Wendy Hamand Venet is professor of history at Georgia State University. A scholar of 19th century U.S. history, her work on Civil War Atlanta began in 2006 when she encountered the diary of Samuel P. Richards, a bookstore owner in Atlantaâs central business district during the Civil War. His diary is the best account of the wartime city that survives in a public archives. Professor Venet published an annotated version of the diary, Sam Richardsâs Civil War Diary: A Chronicle of the Atlanta Home Front with the University of Georgia Press in 2009.
Work on that project convinced her of the rich and extensive primary sources available for a book about the Atlanta home front in the Civil War. That book, A Changing Wind: Commerce and Conflict in Civil War Atlanta was published by Yale University Press and, in paperback, by University of Georgia Press. In his review in the Civil War Monitor, Brian Luskey wrote, “Venet shows that to understand Atlantaâs early history, we must recognize the significance of a variety of ambitious speculatorsâ entrepreneurs, politicians, soldiers, benevolent reformers, consumers, and slavesâ who built, tore down, and rebuilt an urban social order. . . .”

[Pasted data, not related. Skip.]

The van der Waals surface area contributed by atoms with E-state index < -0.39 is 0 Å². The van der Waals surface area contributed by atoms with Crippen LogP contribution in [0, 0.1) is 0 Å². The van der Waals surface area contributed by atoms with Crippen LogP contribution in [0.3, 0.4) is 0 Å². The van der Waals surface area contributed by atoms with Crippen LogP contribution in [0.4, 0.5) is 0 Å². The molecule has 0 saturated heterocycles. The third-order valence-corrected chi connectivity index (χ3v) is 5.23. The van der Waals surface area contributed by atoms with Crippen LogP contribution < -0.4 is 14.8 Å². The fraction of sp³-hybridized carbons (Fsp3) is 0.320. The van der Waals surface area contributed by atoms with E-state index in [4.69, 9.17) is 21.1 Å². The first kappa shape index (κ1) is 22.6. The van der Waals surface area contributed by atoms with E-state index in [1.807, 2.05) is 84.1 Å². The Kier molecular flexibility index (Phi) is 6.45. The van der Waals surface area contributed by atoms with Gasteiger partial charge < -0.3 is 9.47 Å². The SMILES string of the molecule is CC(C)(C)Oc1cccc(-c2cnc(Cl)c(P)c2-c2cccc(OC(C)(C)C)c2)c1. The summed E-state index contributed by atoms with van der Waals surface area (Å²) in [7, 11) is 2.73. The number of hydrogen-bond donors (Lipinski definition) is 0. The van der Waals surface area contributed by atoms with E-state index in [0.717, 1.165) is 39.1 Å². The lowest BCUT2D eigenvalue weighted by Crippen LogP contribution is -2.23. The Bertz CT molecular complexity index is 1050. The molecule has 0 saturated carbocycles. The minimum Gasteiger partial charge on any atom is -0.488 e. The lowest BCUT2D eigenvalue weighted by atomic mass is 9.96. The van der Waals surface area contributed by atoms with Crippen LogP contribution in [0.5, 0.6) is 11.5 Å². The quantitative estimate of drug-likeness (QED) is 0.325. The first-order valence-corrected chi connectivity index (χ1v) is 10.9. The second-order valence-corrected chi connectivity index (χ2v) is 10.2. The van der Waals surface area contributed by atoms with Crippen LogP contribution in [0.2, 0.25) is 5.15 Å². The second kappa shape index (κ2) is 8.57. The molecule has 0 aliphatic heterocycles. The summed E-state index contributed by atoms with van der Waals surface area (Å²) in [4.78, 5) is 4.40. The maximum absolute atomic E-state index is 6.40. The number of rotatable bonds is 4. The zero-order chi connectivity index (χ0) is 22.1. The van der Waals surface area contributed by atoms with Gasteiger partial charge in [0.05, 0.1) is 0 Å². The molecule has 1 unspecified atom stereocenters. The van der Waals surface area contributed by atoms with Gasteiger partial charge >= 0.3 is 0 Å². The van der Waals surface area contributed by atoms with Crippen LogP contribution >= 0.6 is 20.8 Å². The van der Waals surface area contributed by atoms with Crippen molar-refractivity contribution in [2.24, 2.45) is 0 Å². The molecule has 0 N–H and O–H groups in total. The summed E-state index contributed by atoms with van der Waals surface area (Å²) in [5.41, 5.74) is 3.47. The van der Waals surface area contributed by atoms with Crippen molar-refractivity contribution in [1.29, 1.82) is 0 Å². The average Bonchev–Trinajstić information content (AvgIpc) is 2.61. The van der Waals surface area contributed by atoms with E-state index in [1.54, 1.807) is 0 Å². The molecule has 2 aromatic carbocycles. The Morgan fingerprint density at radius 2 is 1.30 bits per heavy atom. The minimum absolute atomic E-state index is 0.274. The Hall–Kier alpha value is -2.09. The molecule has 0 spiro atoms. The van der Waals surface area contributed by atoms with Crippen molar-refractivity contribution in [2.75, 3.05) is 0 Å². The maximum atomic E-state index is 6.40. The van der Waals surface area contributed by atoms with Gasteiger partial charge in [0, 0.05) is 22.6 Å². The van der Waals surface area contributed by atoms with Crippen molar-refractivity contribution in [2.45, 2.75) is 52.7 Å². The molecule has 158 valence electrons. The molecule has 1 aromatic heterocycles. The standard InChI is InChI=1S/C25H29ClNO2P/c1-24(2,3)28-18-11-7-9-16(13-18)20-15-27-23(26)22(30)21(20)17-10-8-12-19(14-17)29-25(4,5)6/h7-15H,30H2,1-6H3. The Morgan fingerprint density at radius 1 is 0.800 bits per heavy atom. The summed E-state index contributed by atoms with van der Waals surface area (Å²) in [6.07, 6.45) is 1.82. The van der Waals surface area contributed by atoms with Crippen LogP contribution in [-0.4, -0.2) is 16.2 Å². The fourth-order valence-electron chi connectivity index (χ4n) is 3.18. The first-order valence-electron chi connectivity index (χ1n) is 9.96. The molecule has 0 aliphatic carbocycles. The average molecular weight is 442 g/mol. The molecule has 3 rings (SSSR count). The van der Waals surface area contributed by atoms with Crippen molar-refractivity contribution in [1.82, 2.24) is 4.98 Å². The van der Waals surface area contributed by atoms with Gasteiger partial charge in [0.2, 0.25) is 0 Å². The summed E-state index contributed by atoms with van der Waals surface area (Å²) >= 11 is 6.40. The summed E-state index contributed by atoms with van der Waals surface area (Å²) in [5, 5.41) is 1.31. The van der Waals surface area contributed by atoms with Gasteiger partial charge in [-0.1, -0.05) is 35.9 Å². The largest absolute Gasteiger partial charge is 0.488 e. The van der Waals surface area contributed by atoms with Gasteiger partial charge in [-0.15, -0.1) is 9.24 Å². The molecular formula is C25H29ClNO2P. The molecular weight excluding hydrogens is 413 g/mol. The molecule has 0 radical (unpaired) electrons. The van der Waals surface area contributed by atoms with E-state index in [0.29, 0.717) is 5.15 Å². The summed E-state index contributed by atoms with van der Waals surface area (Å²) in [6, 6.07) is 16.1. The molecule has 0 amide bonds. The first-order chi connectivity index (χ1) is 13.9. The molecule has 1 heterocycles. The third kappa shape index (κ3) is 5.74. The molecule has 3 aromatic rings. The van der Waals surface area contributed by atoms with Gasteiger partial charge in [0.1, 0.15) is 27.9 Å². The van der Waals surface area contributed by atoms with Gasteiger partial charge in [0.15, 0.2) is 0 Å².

Wendy is the author of Neither Ballots nor Bullets: Women Abolitionists and the Civil War, published by the University of Virginia Press in 1991 and A Strong-Minded Woman: The Life of Mary Livermore, which was published by the University of Massachusetts Press in 2005. She is also the co-editor of The Union in Crisis, 2nd ed. and Midwestern Women: Work, Community, and Leadership at the Crossroads.
She speaks frequently about the Civil War, on PBS and NPR as well as at the Jimmy Carter Center, the Atlanta-Fulton County Library, and a range of civic organizations and gatherings of enthusiasts at Civil War Roundtables. As an Advisory Board member, Wendy helped to conceptualize exhibits for the Abraham Lincoln Presidential Museum and Library in Springfield, Illinois, which opened in 2005.